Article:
Wheat farming has come a long way in Kansas but still provides challenges

Chris Banner

By A Contributor

People today like to talk about the good old days on the family farm. Actually, before the coming of mechanization, daily farm life was a lot of unrelenting, often heavy and isolated work all day long. This made occasional social and other activities all the more enjoyable and memorable.

Bauer presents a realistic view of life on a north-central Kansas family farm from the time of its homesteading, in 1868 to the late 1950s, when mechanization and economics made the traditional quarter section, 160 acre, farm untenable. 

Although he talks about earlier times, Bauer, who was born in 1931, concentrates on the period he knew personally. His book has 22 chapters, averaging seven pages in length, each dealing with a different aspect of farm life.

Like all farms of that era, they were basically an isolated, self-supporting economic and social unit. The family’s small amount of household cash came from Bauer’s mother selling butter and eggs in the nearby hamlet of Fact, which no longer exists, or Green, which barely exists, seven miles to the south.

Because the farms were largely self-contained economic units, the Depression of the 1930s did not affect them as quickly as the rest of the population. Eventually, crop prices dropped and government assistance of some sort was needed. Even so, the farmers remained quite independent-minded and did not like the government getting into their own private business.

The drought and dust storms destroyed the soil, damaged people’s health, ruined crops, killed livestock and generally made life very difficult. Added to this was the grasshopper invasion July 16, 1936. They ate anything that grew, totally wiping out crops and orchards and poisoned wells and horse troughs.

An important social activity was visiting relatives and friends in the area on the weekends. This was not just entertainment because it created “a sense of connectedness, of shared interests and shared problems that could be discussed and resolved with our neighbor’s help.” Adults arranged exchange of work, tools, machinery, workhorses and other things. Children got to know each other and often chose mates when the time came.

His family’s occasional trip of fifteen miles to the county seat, Clay Center, on a Saturday was a special event, for the city was a different, unknown and exciting world.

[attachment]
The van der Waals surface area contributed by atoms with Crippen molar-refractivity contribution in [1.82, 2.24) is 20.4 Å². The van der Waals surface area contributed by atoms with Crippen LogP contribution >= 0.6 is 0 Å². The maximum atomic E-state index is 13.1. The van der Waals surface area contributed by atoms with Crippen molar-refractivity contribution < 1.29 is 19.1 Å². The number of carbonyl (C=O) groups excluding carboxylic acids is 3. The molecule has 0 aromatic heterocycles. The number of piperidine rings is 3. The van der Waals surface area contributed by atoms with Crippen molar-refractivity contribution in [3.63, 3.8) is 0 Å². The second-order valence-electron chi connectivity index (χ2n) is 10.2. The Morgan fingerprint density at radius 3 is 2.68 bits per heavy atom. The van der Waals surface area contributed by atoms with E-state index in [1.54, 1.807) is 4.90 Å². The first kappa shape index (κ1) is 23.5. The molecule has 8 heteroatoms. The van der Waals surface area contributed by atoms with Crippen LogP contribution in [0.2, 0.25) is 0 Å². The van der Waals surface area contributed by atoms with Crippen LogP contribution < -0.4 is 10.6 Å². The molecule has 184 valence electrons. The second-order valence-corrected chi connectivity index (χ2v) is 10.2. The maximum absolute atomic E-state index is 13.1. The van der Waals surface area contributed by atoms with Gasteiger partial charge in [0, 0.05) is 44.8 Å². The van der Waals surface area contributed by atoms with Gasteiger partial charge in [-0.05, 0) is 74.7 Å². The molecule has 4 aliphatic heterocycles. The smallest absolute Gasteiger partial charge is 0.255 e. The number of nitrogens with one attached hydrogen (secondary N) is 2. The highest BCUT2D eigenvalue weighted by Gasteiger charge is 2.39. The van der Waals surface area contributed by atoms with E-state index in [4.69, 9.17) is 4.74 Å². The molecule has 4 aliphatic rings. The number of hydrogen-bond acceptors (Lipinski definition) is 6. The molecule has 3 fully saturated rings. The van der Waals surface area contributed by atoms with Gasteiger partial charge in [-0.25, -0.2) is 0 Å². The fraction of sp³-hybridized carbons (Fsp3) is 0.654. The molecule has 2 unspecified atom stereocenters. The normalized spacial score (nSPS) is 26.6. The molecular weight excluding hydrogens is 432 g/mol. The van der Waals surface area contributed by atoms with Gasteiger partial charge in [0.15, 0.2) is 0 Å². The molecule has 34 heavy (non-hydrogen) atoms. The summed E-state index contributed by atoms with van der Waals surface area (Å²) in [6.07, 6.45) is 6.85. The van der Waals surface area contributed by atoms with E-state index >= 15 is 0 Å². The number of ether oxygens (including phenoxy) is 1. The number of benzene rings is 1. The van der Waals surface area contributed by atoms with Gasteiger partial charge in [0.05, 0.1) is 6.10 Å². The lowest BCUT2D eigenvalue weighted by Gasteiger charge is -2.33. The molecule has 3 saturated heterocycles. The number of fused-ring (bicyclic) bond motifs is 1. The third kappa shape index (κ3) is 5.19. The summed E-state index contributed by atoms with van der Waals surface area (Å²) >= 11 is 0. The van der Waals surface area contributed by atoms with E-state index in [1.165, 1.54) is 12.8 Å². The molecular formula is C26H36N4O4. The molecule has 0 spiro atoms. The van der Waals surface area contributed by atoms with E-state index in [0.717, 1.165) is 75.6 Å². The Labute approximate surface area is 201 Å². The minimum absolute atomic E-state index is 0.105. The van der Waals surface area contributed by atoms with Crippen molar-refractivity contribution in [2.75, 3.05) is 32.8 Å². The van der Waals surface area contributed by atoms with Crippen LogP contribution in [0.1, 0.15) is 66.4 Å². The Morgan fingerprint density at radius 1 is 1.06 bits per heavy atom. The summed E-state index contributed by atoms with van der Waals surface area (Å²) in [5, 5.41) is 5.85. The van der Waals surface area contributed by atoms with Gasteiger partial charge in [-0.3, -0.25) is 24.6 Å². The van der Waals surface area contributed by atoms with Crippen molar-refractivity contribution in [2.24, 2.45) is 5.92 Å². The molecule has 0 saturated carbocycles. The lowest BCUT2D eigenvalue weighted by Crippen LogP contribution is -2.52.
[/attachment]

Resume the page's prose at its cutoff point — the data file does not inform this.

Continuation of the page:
Farm children attended nearby schools, which had eight grades in one room. The teacher — there was only one — was considered qualified if she were a high school graduate and had a normal school certificate, probably from Emporia State Teachers College. Women teachers usually were single, for their contracts required it and typically did not last more than a couple of years as a result.

One-room schooling might have prepared Bauer and others intellectually for high school, but otherwise, they were outsiders who were not well prepared to engage in sports, dances and other social activities with the city children who had known each other for years. It took the farm children a year or two to catch on and become accepted. High school caused major adjustments in Bauer’s life, attitudes and values.

Rural electricity came to his area in 1939, opening up possibilities for a much better life than they were accustomed to. They now had electrical lighting rather than the kerosene and Coleman lanterns they were used to. They also gained electrical refrigeration, stoves, clothes washers, motors to pump water and eventually all of the tools, appliances, computers and other electronic devices that farmers have today. Bauer’s father was mechanically talented. He wired many houses, barns and other buildings in the area — often with Bauer’s help. Such was the life they knew. When young men went away to war, they learned of completely different values and ways of life. Many girls somehow found attractions outside of the farm. Both left when they were able. This was the beginning of the end of the traditional, labor-intensive family farm.

Contemporaneously, farm machinery became ever larger and more powerful with the result that one man could farm ever more acres and needed to because of ever declining crop prices. Bauer says that today, a farm needs to be 2,000 to 3,000 acres to be viable; his cousin, Kyle, works 4,000 acres that were formed by joining 25 traditional farms, including the Bauer family’s farm. Most of the old buildings have been leveled to increase the tillable area.

The picture Bauer paints is not unique to Goshen Township in Clay County. He says it was always so, for traditional farmers liken their lives before mechanization to the lives of peasants that the Dutch artist, Pieter Breughel, painted in the mid-sixteenth century.

My great-grandfather’s homesteaded in 1870 was on the Republican River, south of Clifton, about 25 miles from Bauer’s farm. My grandfather worked the farm until he got flooded out two years in a row and moved to western Washington State in 1903. When I was young, he reminisced about similar experiences while growing up on his farm. Many readers in this area will without a doubt remember hearing such stories from their elders. 


For all of the talk about the good old days the reader cannot escape the suspicion that the good old days are now.


Christopher Banner is an emeritus senior specialist in music at K-State and a Manhattan resident.

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